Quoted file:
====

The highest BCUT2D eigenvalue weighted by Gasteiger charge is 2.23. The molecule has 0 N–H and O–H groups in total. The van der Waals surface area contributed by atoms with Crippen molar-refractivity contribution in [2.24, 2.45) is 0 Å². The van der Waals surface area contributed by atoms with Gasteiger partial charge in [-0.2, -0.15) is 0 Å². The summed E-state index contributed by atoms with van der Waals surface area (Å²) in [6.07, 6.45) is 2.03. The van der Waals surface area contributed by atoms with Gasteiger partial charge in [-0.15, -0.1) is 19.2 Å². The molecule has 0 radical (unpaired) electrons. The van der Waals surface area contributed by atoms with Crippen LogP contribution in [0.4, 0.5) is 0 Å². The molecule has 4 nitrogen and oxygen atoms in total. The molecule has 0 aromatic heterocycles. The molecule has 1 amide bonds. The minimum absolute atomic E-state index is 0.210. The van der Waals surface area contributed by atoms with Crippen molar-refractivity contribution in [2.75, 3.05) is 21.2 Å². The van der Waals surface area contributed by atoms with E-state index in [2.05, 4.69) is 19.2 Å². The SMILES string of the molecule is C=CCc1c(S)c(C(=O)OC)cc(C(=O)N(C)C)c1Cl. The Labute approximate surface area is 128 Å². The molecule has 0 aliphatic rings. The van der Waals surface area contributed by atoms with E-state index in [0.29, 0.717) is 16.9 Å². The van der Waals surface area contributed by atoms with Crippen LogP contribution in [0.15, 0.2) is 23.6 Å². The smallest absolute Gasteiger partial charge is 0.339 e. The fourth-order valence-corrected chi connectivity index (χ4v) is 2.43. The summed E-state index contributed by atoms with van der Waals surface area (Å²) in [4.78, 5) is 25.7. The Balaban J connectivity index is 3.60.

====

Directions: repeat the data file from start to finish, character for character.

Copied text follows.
The highest BCUT2D eigenvalue weighted by Gasteiger charge is 2.23. The molecule has 0 N–H and O–H groups in total. The van der Waals surface area contributed by atoms with Crippen molar-refractivity contribution in [2.24, 2.45) is 0 Å². The van der Waals surface area contributed by atoms with Gasteiger partial charge in [-0.2, -0.15) is 0 Å². The summed E-state index contributed by atoms with van der Waals surface area (Å²) in [6.07, 6.45) is 2.03. The van der Waals surface area contributed by atoms with Gasteiger partial charge in [-0.15, -0.1) is 19.2 Å². The molecule has 0 radical (unpaired) electrons. The van der Waals surface area contributed by atoms with Crippen LogP contribution in [0.4, 0.5) is 0 Å². The molecule has 4 nitrogen and oxygen atoms in total. The molecule has 0 aromatic heterocycles. The molecule has 1 amide bonds. The minimum absolute atomic E-state index is 0.210. The van der Waals surface area contributed by atoms with Crippen molar-refractivity contribution in [2.75, 3.05) is 21.2 Å². The van der Waals surface area contributed by atoms with E-state index in [2.05, 4.69) is 19.2 Å². The SMILES string of the molecule is C=CCc1c(S)c(C(=O)OC)cc(C(=O)N(C)C)c1Cl. The Labute approximate surface area is 128 Å². The molecule has 0 aliphatic rings. The van der Waals surface area contributed by atoms with E-state index in [0.29, 0.717) is 16.9 Å². The van der Waals surface area contributed by atoms with Crippen LogP contribution in [0.15, 0.2) is 23.6 Å². The smallest absolute Gasteiger partial charge is 0.339 e. The fourth-order valence-corrected chi connectivity index (χ4v) is 2.43. The summed E-state index contributed by atoms with van der Waals surface area (Å²) in [4.78, 5) is 25.7. The Balaban J connectivity index is 3.60.